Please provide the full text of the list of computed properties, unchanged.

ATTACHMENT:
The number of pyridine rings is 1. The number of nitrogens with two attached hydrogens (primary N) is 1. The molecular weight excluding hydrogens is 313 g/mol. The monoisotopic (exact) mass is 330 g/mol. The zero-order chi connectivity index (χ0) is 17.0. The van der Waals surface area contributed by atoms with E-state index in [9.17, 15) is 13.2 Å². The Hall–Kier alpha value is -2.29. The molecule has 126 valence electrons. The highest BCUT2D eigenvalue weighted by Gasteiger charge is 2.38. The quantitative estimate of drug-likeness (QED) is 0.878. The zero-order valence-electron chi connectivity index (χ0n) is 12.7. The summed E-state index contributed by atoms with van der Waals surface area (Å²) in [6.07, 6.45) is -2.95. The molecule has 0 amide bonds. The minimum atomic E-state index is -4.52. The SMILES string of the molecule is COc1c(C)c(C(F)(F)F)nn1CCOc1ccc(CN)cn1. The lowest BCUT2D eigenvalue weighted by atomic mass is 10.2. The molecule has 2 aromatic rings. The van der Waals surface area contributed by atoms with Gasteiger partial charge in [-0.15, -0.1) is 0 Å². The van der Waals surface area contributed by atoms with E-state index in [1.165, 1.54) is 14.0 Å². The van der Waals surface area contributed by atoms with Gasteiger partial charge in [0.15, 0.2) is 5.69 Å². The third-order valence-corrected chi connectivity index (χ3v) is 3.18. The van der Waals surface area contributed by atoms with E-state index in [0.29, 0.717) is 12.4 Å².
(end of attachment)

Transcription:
The number of pyridine rings is 1. The number of nitrogens with two attached hydrogens (primary N) is 1. The molecular weight excluding hydrogens is 313 g/mol. The monoisotopic (exact) mass is 330 g/mol. The zero-order chi connectivity index (χ0) is 17.0. The van der Waals surface area contributed by atoms with E-state index in [9.17, 15) is 13.2 Å². The Hall–Kier alpha value is -2.29. The molecule has 126 valence electrons. The highest BCUT2D eigenvalue weighted by Gasteiger charge is 2.38. The quantitative estimate of drug-likeness (QED) is 0.878. The zero-order valence-electron chi connectivity index (χ0n) is 12.7. The summed E-state index contributed by atoms with van der Waals surface area (Å²) in [6.07, 6.45) is -2.95. The molecule has 0 amide bonds. The minimum atomic E-state index is -4.52. The SMILES string of the molecule is COc1c(C)c(C(F)(F)F)nn1CCOc1ccc(CN)cn1. The lowest BCUT2D eigenvalue weighted by atomic mass is 10.2. The molecule has 2 aromatic rings. The van der Waals surface area contributed by atoms with Gasteiger partial charge in [-0.15, -0.1) is 0 Å². The van der Waals surface area contributed by atoms with E-state index in [1.165, 1.54) is 14.0 Å². The van der Waals surface area contributed by atoms with Gasteiger partial charge in [0.15, 0.2) is 5.69 Å². The third-order valence-corrected chi connectivity index (χ3v) is 3.18. The van der Waals surface area contributed by atoms with E-state index in [0.29, 0.717) is 12.4 Å².